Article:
I doubt that Celebrity has any direct representatives here in Canada and it is unlikely that they will see your article. Pity!

    Keep up the good work.

  5. JE

    Jan 18 2013

    Clearly the cruise line made a mistake… they happen. Own up and do the right thing.

    Their customer had to go to “Def Con” 3 before she got any reply. I am sure her brand experience is not great.

    Indeed, social media has helped a ton advocating on behalf of the little guy. But stories like yours help reinforce that some companies just need to think about how they handle these situations.

    At the end of this saga, it’s Celebrity that is left with a negative brand experience that is on Google forever. When new customers are researching a cruise trip, this story will pop up and become part of the decision making process when choosing a company.

    Our family recently returned from a Christmas cruise with Disney, simply the best trip we ever have taken.

    It was a totally 100% excellent brand experience, expensive and worth every penny. And I will tell everyone I know that it was our best trip.

    I wonder what Debbie Boukydis will be saying to her friends? I hope the cruise line will make them feel like kings and queens on their “take 2″ trip; if Celebrity were smart they would.

    It’s very hard to turn around a negative brand experience. How do companies let themselves get to the tipping point when the customer turns on the brand?

    Apple manages to have people line up for hours to get the latest product and follow through with every aspect of their brand experience. Customers first!

    Our flight home from our cruise with Air Canada was a disaster. Total opposite ends of the consumer experience from Disney.

    When I got home, I wrote a letter to Air Canada and I have yet to get a reply.

    I also spent a great deal of time online researching other unsatisfied Air Canada customers. I was blown away.

    Websites are dedicated to bad experiences. Even their Facebook page is loaded with unhappy campers.

    Customers have even invented a new corporate tag line for them “We are not happy until you’re not happy”.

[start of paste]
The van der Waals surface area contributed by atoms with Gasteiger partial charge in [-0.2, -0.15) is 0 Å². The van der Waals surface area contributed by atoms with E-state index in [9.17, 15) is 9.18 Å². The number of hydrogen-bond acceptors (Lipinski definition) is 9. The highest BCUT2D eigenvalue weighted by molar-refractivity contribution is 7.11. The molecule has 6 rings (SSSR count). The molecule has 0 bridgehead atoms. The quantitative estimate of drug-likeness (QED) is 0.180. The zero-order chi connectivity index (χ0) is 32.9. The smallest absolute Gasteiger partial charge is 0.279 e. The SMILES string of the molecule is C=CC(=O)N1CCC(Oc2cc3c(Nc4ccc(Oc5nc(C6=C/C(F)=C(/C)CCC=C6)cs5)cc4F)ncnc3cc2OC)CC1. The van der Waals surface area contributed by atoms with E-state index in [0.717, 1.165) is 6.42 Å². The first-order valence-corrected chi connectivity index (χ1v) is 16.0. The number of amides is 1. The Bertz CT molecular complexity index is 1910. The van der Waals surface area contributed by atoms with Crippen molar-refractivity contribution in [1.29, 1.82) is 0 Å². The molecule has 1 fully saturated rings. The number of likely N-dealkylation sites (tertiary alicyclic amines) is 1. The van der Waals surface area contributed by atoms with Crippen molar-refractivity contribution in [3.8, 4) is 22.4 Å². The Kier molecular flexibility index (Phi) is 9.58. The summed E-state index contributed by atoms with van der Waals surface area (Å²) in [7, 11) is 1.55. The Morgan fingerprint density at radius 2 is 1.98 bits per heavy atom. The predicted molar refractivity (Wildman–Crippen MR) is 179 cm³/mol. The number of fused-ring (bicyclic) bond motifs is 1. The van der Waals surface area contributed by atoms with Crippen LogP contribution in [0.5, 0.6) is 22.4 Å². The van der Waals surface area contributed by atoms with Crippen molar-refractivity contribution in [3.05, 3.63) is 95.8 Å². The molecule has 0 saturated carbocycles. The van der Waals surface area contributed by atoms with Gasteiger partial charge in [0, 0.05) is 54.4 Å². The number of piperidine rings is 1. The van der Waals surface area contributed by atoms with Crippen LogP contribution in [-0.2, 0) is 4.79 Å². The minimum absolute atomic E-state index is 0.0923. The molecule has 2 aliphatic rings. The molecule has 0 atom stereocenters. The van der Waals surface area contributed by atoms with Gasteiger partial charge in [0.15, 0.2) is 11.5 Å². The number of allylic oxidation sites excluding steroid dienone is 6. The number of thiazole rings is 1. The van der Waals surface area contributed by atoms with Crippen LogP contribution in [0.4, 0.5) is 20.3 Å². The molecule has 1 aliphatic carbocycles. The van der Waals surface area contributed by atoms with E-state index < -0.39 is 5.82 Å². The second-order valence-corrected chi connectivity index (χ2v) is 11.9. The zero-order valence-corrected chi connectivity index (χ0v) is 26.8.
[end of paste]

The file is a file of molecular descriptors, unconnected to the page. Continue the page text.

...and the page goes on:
Air Canada must be aware of this! Either they don’t care or they are ignorant to the social vibe of their company.

  6. JL

    Jan 18 2013

    Hi Ellen, I have learned from you the best strategy for addressing a problem with a company.

    Hold your temper….Emphasize your loyalty.. and if necessary, escalate to a higher level.

    I believe I have done this with my initial email below and a follow up to the President. I am still waiting for an apology for our inconvenience and an offer of some compensation.

    We are booking two more cruises with Holland America, Alaska in May and Western Carbibean in December. I believe good customers like us deserve to be treated with more respect.

    ——————————————————————————–

    To: guestrelations@hollandamerica.com
    Subject: RECENT CRUISE, DEC 10 TO DEC 21 ON MS MAASDAM

    Dear Guest Relations,

    As a retired Marketing/Sales Manager, I have the time to provide the feedback that you say is appreciated.

    My wife and I have been on several cruises with Princess, Royal Caribbean and also with Holland America.

    We chose this one because it visited several ports we had not yet visited and the itinerary was ideal.

    Airport transfer to our overnight hotel was perfect. The hotel was fine and the transfer next day to the ship was efficient. Embarkation was the quickest and easiest we have ever experienced.

    We were indeed looking forward to this cruise, the ship was spotless and the crew very friendly.

    Problems arose the first night at sea. There was an intermittent banging noise at the head of our bed and we would just get to sleep when it would wake us up again.

    I thought it was a loose widow. We did not get a good night’s sleep.

    When this happened again the next night, my wife said it wasn’t the window but something next door.

    I checked and indeed, we were next to a room used for storage and a huge steel outside door on the Port Side.

    Apparently this was called a BREAKDOOR, and it hadn’t been secured properly with the cleats, and that was making the intermittent banging noise RIGHT NEXT TO OUR HEADS !!

    The next day, Caroline offered to move us to another ocean-view room, but that was right next to an outside exit to the promenade deck.

    I showed her that every time the outside doors were opened, they closed with a loud slam, also right next to where our heads would be when we slept, and these doors could be in use constantly…DAY AND NIGHT.